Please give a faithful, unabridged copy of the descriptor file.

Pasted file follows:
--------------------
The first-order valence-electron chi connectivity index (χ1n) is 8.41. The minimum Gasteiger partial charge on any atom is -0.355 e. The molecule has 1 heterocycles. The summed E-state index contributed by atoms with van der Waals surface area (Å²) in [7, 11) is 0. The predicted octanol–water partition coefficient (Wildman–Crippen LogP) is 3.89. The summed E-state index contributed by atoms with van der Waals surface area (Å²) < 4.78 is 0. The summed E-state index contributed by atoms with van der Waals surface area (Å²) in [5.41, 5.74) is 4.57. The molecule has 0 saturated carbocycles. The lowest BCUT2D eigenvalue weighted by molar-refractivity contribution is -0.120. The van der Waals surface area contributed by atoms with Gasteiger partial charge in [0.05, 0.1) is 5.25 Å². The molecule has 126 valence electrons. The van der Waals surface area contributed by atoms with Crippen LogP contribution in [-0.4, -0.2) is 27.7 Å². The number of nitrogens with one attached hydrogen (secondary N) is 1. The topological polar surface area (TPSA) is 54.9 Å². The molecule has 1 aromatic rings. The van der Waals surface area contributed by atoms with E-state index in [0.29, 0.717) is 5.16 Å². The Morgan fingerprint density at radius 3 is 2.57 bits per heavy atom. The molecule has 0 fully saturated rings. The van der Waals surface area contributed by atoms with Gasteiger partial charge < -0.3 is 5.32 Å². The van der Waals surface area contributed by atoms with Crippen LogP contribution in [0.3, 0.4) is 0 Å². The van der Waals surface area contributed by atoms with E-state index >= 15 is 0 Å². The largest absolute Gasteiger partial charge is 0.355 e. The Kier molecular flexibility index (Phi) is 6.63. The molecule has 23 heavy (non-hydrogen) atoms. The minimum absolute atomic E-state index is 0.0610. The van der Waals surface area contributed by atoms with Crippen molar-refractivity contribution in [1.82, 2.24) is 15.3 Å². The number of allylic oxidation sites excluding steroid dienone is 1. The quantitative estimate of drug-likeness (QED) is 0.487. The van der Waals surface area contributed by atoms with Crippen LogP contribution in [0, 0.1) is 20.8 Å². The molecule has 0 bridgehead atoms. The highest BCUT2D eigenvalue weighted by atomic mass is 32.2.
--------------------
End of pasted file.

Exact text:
The first-order valence-electron chi connectivity index (χ1n) is 8.41. The minimum Gasteiger partial charge on any atom is -0.355 e. The molecule has 1 heterocycles. The summed E-state index contributed by atoms with van der Waals surface area (Å²) in [7, 11) is 0. The predicted octanol–water partition coefficient (Wildman–Crippen LogP) is 3.89. The summed E-state index contributed by atoms with van der Waals surface area (Å²) < 4.78 is 0. The summed E-state index contributed by atoms with van der Waals surface area (Å²) in [5.41, 5.74) is 4.57. The molecule has 0 saturated carbocycles. The lowest BCUT2D eigenvalue weighted by molar-refractivity contribution is -0.120. The van der Waals surface area contributed by atoms with Gasteiger partial charge in [0.05, 0.1) is 5.25 Å². The molecule has 126 valence electrons. The van der Waals surface area contributed by atoms with Crippen LogP contribution in [-0.4, -0.2) is 27.7 Å². The number of nitrogens with one attached hydrogen (secondary N) is 1. The topological polar surface area (TPSA) is 54.9 Å². The molecule has 1 aromatic rings. The van der Waals surface area contributed by atoms with E-state index in [0.29, 0.717) is 5.16 Å². The Morgan fingerprint density at radius 3 is 2.57 bits per heavy atom. The molecule has 0 fully saturated rings. The van der Waals surface area contributed by atoms with Gasteiger partial charge < -0.3 is 5.32 Å². The van der Waals surface area contributed by atoms with Crippen LogP contribution in [0.3, 0.4) is 0 Å². The van der Waals surface area contributed by atoms with E-state index >= 15 is 0 Å². The largest absolute Gasteiger partial charge is 0.355 e. The Kier molecular flexibility index (Phi) is 6.63. The molecule has 23 heavy (non-hydrogen) atoms. The minimum absolute atomic E-state index is 0.0610. The van der Waals surface area contributed by atoms with Crippen molar-refractivity contribution in [1.82, 2.24) is 15.3 Å². The number of allylic oxidation sites excluding steroid dienone is 1. The quantitative estimate of drug-likeness (QED) is 0.487. The van der Waals surface area contributed by atoms with Crippen LogP contribution in [0, 0.1) is 20.8 Å². The molecule has 0 bridgehead atoms. The highest BCUT2D eigenvalue weighted by atomic mass is 32.2.